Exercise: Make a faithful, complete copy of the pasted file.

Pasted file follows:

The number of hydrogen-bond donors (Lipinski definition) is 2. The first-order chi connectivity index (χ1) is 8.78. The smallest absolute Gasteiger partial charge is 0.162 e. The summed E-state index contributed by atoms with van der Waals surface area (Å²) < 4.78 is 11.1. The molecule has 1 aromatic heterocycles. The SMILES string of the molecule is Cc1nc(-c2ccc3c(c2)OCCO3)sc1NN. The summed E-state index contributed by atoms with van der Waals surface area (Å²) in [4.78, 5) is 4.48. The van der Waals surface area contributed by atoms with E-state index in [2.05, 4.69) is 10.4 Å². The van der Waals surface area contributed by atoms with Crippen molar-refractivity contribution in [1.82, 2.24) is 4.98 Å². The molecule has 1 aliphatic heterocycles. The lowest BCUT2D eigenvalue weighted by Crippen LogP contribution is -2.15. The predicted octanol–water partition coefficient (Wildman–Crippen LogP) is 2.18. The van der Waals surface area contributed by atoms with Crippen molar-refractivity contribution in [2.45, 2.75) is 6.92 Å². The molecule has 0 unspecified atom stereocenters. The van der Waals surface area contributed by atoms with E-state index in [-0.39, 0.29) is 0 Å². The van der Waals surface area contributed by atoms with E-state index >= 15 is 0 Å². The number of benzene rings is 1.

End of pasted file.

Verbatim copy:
The number of hydrogen-bond donors (Lipinski definition) is 2. The first-order chi connectivity index (χ1) is 8.78. The smallest absolute Gasteiger partial charge is 0.162 e. The summed E-state index contributed by atoms with van der Waals surface area (Å²) < 4.78 is 11.1. The molecule has 1 aromatic heterocycles. The SMILES string of the molecule is Cc1nc(-c2ccc3c(c2)OCCO3)sc1NN. The summed E-state index contributed by atoms with van der Waals surface area (Å²) in [4.78, 5) is 4.48. The van der Waals surface area contributed by atoms with E-state index in [2.05, 4.69) is 10.4 Å². The van der Waals surface area contributed by atoms with Crippen molar-refractivity contribution in [1.82, 2.24) is 4.98 Å². The molecule has 1 aliphatic heterocycles. The lowest BCUT2D eigenvalue weighted by Crippen LogP contribution is -2.15. The predicted octanol–water partition coefficient (Wildman–Crippen LogP) is 2.18. The van der Waals surface area contributed by atoms with Crippen molar-refractivity contribution in [2.45, 2.75) is 6.92 Å². The molecule has 0 unspecified atom stereocenters. The van der Waals surface area contributed by atoms with E-state index in [-0.39, 0.29) is 0 Å². The van der Waals surface area contributed by atoms with E-state index >= 15 is 0 Å². The number of benzene rings is 1.